Textile Gallery, City Palace, Jaipur, Rajasthan
In the textile gallery (City Palace, Jaipur) you can watch many dresses which were worn by the kings and queens of Rajasthan in the past. Above is one such specimen. I wonder why I did not take any pictures of a kimono that belonged to a king and another dress that belonged to King Madho Singh I. I mean it was huge, really huge. Or even the black dress that was worn by a queen on Diwali.
In India color black is not considered auspices and there is a story behind the black or deep blue dresses worn by the Jaipur royals for Diwali. Apparently one person from the royal family (don’t ask me who, you can guess by now, I am no history buff) became the ruler after killing his uncle on the Diwali day. So to express sorrow even to this day the royals wear a black or blue dress on Diwali. Strange are the royal ways of the world …
In many parts of the museum photography is prohibited (could be because of that I didn’t click the dresses I mention above). And one young guy who clicked photographs anyway because there were no guards in site, was in for a surprise. He did not realize that there were CCTV cameras everywhere.
6 thoughts on “Cloth Fit for Royals!”
I think rarity should be preserved by restricting photography. A place loses its novelty if its allowed to be copied and mass distributed. Swami Narayan temple in Delhi is an example.
The thread work on this piece is so delicate! I wouldn’t be able to wear something like that – I’d just put it on the wall and admire it!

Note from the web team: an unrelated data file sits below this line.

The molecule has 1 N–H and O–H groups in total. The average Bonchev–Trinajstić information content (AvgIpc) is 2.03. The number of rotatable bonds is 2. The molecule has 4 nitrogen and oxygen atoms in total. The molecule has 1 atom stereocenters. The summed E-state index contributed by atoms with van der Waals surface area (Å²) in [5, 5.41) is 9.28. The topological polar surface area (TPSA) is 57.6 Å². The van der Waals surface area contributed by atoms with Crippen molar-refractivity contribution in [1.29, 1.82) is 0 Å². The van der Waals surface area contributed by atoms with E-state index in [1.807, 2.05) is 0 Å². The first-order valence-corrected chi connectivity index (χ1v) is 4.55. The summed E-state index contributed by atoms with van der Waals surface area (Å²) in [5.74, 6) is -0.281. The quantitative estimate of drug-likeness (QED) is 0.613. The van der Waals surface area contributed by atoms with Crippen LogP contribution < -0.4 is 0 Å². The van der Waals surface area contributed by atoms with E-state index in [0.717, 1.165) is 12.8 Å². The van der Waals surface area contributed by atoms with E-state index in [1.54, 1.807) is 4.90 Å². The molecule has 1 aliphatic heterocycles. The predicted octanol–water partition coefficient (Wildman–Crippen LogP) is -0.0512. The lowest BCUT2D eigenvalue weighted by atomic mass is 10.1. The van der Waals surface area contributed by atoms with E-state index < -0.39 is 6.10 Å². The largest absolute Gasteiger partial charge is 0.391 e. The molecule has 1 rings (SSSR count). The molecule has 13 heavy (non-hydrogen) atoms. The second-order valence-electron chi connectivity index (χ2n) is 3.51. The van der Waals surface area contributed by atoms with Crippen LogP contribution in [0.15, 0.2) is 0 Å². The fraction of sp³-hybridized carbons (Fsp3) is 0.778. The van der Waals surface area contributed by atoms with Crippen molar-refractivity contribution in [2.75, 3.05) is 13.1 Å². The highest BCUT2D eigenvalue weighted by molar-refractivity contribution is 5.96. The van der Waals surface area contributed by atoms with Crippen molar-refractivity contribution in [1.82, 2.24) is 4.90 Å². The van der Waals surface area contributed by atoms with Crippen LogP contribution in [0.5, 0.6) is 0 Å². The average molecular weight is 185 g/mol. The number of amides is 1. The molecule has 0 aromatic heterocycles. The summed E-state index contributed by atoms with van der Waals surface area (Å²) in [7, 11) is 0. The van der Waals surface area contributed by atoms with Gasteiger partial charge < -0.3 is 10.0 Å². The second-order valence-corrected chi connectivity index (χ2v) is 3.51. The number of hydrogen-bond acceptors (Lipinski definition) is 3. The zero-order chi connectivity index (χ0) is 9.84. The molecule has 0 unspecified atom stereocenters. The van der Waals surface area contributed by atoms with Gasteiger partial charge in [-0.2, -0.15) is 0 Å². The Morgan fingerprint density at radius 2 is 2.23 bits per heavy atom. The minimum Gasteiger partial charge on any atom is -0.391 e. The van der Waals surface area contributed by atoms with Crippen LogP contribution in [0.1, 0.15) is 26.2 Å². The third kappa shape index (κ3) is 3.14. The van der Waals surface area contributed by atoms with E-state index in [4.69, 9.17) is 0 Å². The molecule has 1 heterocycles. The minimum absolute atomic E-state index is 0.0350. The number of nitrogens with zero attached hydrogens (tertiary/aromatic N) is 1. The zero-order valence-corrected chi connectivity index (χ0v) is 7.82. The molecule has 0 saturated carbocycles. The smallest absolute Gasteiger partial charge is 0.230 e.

Beautiful, and thank you for the article. I wasn’t aware of the symbolism of black colour and blue dress. I bought a orange silk sari when I was in India – It’s hanging as a curtain in my entrance and the colour is still brilliant after almost 20 years. I even painted one of my walls orange just to mach that sari. I know, I know…
Ravi I have no issues when photography is restricted. I always respect that.Bindu, I agree, I too would not be able to wear it for the fear of spoiling it.Fida that is so nice of you to paint the wall to match the saree. Have you ever been back to India or was it that you were hear that long ago?
I think you are correct about the photography being restricted where the dresses are. I was there in July and really wanted to snap some pics (to share with friends half a world away who really appreciate that sort of thing and will most likely never be able to get to India!) and was somewhat disappointed that pics were not allowed. I also respect that though. I never take pics when they are not allowed. Bottom line- the intricate detail of that work is stunning and should be appreciated by all!!!!
Cindy when people tell me that flash photography damages exhibits as you have also said, one has to be patient. Yes that is a lovely piece of embroidery!